The Philadelphia Flyers were getting ready for a long, game changing day on July 25. Flyers fans like myself expected that the Nashville Predators would wait until the last moment to decide Shea Weber's fate, and whether they could afford to spend $110 million for him. But instead of making their decision at 11:59 p.m. on July 25, the Predators decided to break the Flyers hearts 24 hours early.
Philadelphia was confident that a small market franchise like Nashville couldn't afford to match Weber's deal - especially with the backlogged first few seasons of it. Yet the Predators would have been a dead franchise without Weber and with Ryan Suter already joining the Minnesota Wild. Therefore, they stayed relevant by matching the 14-year, $110 million offer on July 24 and sending the Flyers back to square one.
After a week of dreaming that they would have the perfect replacement for Chris Pronger, the Flyers were gut checked into reality. Now there is no one left that is good enough to fill Pronger's skates, and any free agent they can still get wouldn't match up to Weber - not even Bobby Ryan or Shane Doan.
What's more, this has already been an offseason where the likes of James van Riemsdyk, Jaromir Jagr and Matt Carle have departed and left some offensive holes. Acquiring a defensive master like Weber might have helped balance that out, and given Ilya Bryzgalov the support he needed. Instead, the Flyers still must rely on a shaky Bryzgalov to carry the load, plus they need their young stars to develop a little faster.
The fact that the New York Rangers filled a great offensive need by trading for Rick Nash on July 23 now hurts much more. The Rangers have suddenly become stronger - and this is a team that was 6-0 against the Flyers last season without Nash. Meanwhile, the Pittsburgh Penguins are retooling and are hungry for revenge, while the defending conference champion New Jersey Devils still have Martin Brodeur for two final seasons, even without Zach Parise.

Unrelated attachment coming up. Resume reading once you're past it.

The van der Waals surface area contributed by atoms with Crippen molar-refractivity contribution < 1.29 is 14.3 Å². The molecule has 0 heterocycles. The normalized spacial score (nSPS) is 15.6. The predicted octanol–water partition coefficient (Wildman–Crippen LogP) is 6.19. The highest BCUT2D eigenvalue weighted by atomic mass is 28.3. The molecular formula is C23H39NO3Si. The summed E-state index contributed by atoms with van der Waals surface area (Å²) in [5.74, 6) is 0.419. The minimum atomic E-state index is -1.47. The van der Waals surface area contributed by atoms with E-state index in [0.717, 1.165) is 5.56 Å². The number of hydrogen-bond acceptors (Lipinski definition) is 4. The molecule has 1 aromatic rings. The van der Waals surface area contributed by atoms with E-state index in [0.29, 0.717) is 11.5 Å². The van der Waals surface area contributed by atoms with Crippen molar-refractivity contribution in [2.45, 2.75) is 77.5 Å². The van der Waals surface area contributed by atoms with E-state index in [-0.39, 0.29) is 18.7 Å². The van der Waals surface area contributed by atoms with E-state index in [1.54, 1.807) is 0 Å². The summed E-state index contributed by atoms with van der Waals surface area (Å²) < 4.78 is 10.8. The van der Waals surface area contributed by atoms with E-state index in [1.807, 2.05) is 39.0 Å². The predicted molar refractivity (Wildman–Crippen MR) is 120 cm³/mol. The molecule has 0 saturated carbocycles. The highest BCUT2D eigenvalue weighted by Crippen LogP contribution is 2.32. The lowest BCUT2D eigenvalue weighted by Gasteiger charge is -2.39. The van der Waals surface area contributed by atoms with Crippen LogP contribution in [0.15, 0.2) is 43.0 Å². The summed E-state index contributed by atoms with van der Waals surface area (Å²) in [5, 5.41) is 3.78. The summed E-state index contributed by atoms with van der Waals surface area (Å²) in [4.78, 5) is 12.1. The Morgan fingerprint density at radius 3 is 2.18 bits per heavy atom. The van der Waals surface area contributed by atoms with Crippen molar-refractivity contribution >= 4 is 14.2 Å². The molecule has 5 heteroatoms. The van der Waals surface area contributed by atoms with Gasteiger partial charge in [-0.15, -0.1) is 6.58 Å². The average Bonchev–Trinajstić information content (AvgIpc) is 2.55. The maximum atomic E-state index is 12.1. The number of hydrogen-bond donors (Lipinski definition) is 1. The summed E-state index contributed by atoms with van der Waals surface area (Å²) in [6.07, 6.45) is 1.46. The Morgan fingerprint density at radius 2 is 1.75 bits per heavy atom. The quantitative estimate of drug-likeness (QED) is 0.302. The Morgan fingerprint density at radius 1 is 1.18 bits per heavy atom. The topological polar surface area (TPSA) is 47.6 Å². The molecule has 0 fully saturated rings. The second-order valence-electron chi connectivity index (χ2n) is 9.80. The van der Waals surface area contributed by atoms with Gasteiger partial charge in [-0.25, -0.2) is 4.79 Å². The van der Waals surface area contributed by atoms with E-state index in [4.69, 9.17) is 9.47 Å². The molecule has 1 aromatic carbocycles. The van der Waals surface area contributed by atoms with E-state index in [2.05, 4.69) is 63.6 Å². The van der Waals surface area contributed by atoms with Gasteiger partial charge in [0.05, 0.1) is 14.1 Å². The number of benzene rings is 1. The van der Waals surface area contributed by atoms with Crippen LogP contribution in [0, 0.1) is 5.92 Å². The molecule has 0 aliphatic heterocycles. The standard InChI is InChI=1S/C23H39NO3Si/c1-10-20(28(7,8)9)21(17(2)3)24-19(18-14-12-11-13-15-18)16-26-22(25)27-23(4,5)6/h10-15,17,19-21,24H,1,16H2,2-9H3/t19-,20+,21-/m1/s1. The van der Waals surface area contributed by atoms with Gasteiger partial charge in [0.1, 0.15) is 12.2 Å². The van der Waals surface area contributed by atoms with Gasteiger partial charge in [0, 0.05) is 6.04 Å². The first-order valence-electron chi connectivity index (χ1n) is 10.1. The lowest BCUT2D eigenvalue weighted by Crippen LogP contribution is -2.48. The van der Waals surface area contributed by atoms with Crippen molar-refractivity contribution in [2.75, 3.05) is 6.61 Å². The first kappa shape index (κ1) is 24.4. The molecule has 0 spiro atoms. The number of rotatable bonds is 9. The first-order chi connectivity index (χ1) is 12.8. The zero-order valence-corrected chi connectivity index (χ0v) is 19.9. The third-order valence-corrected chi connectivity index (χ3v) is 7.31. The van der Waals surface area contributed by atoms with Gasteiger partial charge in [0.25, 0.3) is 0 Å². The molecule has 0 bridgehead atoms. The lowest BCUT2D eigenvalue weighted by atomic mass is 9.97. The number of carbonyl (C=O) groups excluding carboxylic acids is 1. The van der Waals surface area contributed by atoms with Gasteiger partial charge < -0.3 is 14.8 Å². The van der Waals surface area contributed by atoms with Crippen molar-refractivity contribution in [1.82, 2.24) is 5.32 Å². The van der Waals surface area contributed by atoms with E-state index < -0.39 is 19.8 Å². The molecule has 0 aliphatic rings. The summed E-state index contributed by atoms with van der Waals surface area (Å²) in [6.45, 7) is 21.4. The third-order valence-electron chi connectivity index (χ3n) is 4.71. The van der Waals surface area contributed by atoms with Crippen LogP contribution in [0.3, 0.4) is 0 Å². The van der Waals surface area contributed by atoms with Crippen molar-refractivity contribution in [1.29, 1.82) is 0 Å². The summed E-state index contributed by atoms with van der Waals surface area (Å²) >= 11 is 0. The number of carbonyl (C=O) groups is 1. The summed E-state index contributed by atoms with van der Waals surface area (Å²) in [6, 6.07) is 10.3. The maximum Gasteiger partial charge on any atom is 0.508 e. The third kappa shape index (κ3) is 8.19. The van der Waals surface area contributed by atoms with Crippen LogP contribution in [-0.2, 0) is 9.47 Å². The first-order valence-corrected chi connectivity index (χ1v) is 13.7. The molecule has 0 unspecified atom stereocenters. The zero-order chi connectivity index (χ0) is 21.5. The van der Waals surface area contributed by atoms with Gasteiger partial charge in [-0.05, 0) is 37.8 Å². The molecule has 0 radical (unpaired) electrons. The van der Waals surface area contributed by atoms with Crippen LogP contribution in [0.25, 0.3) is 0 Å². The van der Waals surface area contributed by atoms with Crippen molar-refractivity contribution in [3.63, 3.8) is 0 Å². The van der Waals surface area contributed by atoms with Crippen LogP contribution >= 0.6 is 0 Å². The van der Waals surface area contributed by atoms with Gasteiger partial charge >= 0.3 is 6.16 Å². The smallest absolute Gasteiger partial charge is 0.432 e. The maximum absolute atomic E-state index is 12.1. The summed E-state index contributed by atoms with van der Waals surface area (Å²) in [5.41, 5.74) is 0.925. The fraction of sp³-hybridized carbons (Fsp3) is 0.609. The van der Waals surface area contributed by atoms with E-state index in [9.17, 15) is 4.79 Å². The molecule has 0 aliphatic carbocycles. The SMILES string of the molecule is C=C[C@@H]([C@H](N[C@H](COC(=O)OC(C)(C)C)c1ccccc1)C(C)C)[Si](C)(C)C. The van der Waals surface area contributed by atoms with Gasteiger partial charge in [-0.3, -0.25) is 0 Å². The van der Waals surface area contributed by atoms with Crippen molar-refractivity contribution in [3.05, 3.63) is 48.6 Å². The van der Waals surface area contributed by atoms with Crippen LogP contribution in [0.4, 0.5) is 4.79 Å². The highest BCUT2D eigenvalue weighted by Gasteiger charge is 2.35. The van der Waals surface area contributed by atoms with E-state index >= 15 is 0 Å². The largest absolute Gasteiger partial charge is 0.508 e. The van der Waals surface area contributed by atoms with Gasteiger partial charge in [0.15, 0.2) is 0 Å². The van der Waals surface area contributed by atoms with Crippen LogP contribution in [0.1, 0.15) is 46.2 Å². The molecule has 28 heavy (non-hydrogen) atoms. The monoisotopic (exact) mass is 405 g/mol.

Landing Weber would have sent a huge message to the Flyers' division rivals and the rest of the East. But GM Paul Holmgren failed in his big gamble, namely because he gambled against a team that was more desperate than his own.
The Predators may live to regret paying so much for Weber, but they would have tanked much faster without him. Meanwhile, the Flyers at least have the budding core of a contender set up, although progress may not come as quickly now.
July 25 could have been a nerve wracking day of waiting, and one that could have ended with a huge coup for the Flyers. But with Weber going back to Nashville early, this is just a day to mourn and regret as Philadelphia's sky-high Stanley Cup dreams take yet another hit.
Robert Dougherty is a life-long Philadelphia resident and a Flyers fan since the age of eight.
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